You can find Unetbootin at the following ppa -
The ppa has versions for bionic and previous. There is a questions/answers section for those with problems of one sort or another.
Once you have added the ppa to your system and downloaded and installed Unetbootin, you can use it to create a bootable live USB. You can also create a persistent live USB that allows you to save settings, install a needed wireless driver, and configure your live USB as you see fit.
If you plan on using this utility more than once, it would be nice if you used mozo (System> Control Center> Look and Feel> Main Menu) to check and perhaps edit Unetbootin's properties to include pkexec just before /usr/bin/unetbootin which launches Unetbootin. It requires superuser rights in order to properly run. Just a precaution.
The screenshot below shows what Unetbootin looks like when you launch it:
You should select Diskimage (an .ISO file that you've already downloaded) and find it using the three dots selection box. In Space used to preserve... enter all 9's. This allows the entire flash drive to be used as persistent storage. When you've done that, your dialog box should look something like the one below:
You should have an empty freshly formatted fat 32 bit USB key plugged in and ready to use. Click OK to start the process.
Unetbootin is slow to watch doing its thing on an old laptop but you should patiently wait it out.
Don't prematurely stop Unetbootin until it is entirely done as shown below:
Once back into 18.04, I edited the Unetbootin syslinux.cfg file to include
svideo=SVIDEO-1:d right after quiet splash in order to boot into the live USB on this particular laptop. You, of course, may not have to do this.
Now plug your newly made persistent drive into any computer and check if it really does store data and settings across reboots (Every single one of mine does).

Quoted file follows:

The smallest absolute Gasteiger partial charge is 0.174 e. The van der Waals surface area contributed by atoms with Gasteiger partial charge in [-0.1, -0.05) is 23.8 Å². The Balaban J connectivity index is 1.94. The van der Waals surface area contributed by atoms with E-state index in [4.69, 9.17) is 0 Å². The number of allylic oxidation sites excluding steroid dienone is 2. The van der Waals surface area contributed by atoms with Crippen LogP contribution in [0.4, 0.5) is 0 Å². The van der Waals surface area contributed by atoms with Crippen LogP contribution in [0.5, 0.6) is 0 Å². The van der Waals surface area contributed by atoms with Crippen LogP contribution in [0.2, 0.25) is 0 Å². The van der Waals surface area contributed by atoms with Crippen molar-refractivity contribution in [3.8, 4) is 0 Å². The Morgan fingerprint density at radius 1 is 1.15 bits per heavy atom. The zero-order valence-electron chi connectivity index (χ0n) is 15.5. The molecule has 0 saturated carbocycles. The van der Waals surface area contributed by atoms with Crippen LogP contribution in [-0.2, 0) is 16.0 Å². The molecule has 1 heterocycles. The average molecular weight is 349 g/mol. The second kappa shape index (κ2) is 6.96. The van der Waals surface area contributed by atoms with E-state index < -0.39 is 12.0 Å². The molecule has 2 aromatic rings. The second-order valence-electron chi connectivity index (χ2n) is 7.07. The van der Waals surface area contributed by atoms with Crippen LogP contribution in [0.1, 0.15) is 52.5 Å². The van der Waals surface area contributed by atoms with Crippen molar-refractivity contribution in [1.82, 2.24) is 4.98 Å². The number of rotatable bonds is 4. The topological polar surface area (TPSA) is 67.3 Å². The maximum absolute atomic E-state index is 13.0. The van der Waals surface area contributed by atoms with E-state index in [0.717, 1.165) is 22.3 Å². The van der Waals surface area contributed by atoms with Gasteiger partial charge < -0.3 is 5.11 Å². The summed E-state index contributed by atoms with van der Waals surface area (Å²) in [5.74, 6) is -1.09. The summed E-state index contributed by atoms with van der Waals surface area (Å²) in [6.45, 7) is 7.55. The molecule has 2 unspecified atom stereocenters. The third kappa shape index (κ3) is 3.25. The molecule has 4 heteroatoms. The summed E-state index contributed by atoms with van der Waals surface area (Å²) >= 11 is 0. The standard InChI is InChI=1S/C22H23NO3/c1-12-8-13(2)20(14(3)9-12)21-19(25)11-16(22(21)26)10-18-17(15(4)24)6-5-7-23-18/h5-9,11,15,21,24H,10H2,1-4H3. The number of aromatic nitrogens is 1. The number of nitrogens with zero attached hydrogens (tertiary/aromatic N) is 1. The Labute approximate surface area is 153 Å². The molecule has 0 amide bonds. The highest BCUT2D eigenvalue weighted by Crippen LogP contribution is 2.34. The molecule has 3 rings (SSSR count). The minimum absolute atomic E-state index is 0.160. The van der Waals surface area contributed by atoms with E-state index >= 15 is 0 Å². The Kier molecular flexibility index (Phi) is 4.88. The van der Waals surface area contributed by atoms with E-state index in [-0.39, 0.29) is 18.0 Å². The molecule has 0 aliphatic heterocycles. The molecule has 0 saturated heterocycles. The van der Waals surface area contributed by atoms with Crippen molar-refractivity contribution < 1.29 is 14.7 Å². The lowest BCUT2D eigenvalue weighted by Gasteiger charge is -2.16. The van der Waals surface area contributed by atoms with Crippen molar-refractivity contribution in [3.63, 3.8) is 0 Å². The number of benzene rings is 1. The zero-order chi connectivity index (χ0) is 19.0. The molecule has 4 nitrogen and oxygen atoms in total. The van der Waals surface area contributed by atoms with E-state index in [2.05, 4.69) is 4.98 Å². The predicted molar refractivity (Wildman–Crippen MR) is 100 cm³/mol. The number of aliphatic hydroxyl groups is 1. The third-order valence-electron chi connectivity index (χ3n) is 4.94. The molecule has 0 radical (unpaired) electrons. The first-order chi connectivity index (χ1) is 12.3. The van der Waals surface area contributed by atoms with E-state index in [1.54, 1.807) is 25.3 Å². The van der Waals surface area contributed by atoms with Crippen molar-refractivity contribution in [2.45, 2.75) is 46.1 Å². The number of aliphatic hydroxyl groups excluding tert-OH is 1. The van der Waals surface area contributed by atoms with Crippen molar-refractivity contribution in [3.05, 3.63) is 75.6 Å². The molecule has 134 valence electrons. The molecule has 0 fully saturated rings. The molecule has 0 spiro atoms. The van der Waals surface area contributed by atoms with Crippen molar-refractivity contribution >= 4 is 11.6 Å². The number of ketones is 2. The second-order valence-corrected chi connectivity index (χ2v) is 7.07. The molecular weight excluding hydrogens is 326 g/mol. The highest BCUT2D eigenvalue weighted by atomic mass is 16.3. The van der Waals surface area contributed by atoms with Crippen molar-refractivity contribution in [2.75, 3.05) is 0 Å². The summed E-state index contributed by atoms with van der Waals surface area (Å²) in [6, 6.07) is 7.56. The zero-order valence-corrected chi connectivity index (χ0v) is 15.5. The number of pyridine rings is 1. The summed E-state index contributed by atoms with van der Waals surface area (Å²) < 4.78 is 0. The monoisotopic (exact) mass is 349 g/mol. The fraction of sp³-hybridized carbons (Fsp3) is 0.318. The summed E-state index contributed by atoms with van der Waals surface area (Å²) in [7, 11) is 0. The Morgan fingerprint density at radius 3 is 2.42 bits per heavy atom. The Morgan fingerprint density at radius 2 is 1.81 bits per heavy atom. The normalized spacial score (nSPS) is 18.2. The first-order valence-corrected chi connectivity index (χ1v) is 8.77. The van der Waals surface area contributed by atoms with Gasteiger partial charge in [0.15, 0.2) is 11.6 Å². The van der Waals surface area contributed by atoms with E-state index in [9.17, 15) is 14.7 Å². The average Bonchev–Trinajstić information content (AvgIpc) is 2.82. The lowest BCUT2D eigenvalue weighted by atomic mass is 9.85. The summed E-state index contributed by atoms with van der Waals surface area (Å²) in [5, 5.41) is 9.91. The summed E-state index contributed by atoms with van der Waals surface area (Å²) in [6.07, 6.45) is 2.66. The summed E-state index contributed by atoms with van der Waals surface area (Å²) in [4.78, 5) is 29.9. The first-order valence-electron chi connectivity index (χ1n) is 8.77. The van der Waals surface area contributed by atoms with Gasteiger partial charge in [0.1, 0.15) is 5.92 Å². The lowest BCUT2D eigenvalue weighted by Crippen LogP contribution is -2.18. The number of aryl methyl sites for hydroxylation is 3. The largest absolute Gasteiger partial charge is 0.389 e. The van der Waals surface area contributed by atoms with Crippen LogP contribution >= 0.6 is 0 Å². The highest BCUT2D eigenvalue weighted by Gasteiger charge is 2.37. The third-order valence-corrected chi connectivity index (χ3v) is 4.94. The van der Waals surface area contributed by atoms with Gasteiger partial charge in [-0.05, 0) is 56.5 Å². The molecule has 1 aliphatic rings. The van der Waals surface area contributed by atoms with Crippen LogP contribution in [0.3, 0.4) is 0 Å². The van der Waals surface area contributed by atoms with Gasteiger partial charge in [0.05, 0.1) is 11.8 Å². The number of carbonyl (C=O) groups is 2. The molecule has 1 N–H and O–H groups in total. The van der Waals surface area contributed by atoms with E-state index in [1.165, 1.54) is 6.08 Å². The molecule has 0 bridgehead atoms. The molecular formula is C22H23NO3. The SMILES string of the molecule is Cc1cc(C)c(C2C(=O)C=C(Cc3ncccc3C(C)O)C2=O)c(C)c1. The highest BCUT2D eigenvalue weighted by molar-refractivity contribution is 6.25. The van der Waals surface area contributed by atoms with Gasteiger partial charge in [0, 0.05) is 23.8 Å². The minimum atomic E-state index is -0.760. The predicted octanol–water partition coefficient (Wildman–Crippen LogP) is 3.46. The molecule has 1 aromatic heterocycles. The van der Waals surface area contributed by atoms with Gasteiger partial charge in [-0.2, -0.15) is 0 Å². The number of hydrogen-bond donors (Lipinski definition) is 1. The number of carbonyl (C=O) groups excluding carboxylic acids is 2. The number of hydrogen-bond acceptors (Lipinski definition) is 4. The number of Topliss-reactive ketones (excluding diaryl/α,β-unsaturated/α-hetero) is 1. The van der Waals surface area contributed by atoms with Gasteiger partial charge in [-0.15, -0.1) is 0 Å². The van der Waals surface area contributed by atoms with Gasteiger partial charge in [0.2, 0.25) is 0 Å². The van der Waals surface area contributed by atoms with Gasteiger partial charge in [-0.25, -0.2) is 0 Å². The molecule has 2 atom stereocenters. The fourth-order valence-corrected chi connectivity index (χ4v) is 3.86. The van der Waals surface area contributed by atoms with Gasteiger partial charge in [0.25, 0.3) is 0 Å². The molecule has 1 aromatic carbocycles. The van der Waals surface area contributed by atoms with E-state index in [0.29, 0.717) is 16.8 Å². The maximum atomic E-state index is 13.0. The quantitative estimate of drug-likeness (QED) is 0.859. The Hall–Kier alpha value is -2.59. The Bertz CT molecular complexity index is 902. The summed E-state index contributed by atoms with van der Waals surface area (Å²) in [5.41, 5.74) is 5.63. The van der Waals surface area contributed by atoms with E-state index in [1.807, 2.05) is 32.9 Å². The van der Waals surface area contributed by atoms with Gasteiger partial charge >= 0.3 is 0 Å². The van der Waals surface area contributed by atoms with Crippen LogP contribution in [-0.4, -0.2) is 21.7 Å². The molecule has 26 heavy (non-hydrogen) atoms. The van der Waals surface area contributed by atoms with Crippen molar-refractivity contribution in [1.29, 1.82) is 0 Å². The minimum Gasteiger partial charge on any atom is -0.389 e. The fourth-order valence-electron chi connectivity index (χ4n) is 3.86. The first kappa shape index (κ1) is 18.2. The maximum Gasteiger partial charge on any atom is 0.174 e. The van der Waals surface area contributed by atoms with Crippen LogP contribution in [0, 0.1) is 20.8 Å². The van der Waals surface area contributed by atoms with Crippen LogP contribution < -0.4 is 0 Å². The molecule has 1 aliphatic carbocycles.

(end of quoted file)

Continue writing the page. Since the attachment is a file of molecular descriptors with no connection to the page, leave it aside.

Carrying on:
At first boot, it is very important to have either an ethernet cable plugged in or a wireless dongle that's known to work in order to get something that you want to have installed on your live USB.
I initially set mate to the traditional user interface using mate-tweak to get a desktop that I prefer.
Next I installed a broadcom wireless driver by entering the following into the mate terminal -
sudo apt install firmware-b43-installer.
Next I copied a wallpaper from my hard drive to the live USB Pictures folder. I then added it to my backgrounds and set it to be my desktop background.
I used the terminal to install synaptic package manager. I then rebooted, pulling the wireless dongle out of its USB port.
Once rebooted, and everything you previously added or configured shows as working, you are free to go on adding things which I definitely did.
One caveat, installing the Synaptic Package Manager may reset Software & Updates> Updates to automatically download and install updates. Since this is a live USB, not an installation stored on a USB drive, you should not allow automatic updates of any kind.
To change the time displayed in the clock to a local time, use the following command:
sudo dpkg-reconfigure tzdata
Also, to log out and then log back into the live USB, use name=ubuntu-mate and pwd=nothing as in no password.
Good luck all.